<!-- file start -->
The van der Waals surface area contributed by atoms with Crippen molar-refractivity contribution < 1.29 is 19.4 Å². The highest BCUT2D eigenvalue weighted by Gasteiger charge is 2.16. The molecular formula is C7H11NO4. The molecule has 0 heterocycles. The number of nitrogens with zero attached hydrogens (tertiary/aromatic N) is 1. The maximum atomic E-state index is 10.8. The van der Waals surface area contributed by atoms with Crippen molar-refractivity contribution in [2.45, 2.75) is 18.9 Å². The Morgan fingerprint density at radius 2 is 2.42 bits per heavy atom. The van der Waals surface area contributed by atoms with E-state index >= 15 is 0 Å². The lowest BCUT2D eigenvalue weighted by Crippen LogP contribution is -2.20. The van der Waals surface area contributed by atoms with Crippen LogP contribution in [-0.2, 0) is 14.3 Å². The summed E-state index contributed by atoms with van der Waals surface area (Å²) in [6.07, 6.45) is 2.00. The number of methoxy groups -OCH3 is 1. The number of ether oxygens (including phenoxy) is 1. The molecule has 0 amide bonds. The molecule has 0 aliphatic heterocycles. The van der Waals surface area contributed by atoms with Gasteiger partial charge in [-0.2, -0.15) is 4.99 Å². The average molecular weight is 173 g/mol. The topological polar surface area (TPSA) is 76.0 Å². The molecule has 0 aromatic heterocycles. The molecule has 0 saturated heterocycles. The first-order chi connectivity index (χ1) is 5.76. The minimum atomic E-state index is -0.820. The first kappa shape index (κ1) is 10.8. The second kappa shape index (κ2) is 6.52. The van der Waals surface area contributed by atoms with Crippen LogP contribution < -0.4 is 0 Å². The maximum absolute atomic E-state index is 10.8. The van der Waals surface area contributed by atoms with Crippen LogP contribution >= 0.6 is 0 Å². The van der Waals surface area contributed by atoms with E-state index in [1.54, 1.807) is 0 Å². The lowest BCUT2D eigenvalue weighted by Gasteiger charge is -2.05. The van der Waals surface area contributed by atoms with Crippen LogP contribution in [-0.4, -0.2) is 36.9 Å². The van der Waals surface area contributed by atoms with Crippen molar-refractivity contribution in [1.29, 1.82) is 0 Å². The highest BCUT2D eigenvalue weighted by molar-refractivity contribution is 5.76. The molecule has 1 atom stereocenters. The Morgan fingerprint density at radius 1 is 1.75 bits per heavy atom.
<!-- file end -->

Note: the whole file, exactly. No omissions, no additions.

The van der Waals surface area contributed by atoms with Crippen molar-refractivity contribution < 1.29 is 19.4 Å². The highest BCUT2D eigenvalue weighted by Gasteiger charge is 2.16. The molecular formula is C7H11NO4. The molecule has 0 heterocycles. The number of nitrogens with zero attached hydrogens (tertiary/aromatic N) is 1. The maximum atomic E-state index is 10.8. The van der Waals surface area contributed by atoms with Crippen molar-refractivity contribution in [2.45, 2.75) is 18.9 Å². The Morgan fingerprint density at radius 2 is 2.42 bits per heavy atom. The van der Waals surface area contributed by atoms with E-state index >= 15 is 0 Å². The lowest BCUT2D eigenvalue weighted by Crippen LogP contribution is -2.20. The van der Waals surface area contributed by atoms with Crippen LogP contribution in [-0.2, 0) is 14.3 Å². The summed E-state index contributed by atoms with van der Waals surface area (Å²) in [6.07, 6.45) is 2.00. The number of methoxy groups -OCH3 is 1. The number of ether oxygens (including phenoxy) is 1. The molecule has 0 amide bonds. The molecule has 0 aliphatic heterocycles. The van der Waals surface area contributed by atoms with Gasteiger partial charge in [-0.2, -0.15) is 4.99 Å². The average molecular weight is 173 g/mol. The topological polar surface area (TPSA) is 76.0 Å². The molecule has 0 aromatic heterocycles. The molecule has 0 saturated heterocycles. The first-order chi connectivity index (χ1) is 5.76. The minimum atomic E-state index is -0.820. The first kappa shape index (κ1) is 10.8. The second kappa shape index (κ2) is 6.52. The van der Waals surface area contributed by atoms with Crippen LogP contribution < -0.4 is 0 Å². The maximum absolute atomic E-state index is 10.8. The van der Waals surface area contributed by atoms with Crippen LogP contribution >= 0.6 is 0 Å². The van der Waals surface area contributed by atoms with E-state index in [1.54, 1.807) is 0 Å². The lowest BCUT2D eigenvalue weighted by Gasteiger charge is -2.05. The van der Waals surface area contributed by atoms with Crippen LogP contribution in [-0.4, -0.2) is 36.9 Å². The van der Waals surface area contributed by atoms with Crippen molar-refractivity contribution in [1.29, 1.82) is 0 Å². The highest BCUT2D eigenvalue weighted by molar-refractivity contribution is 5.76. The molecule has 1 atom stereocenters. The Morgan fingerprint density at radius 1 is 1.75 bits per heavy atom.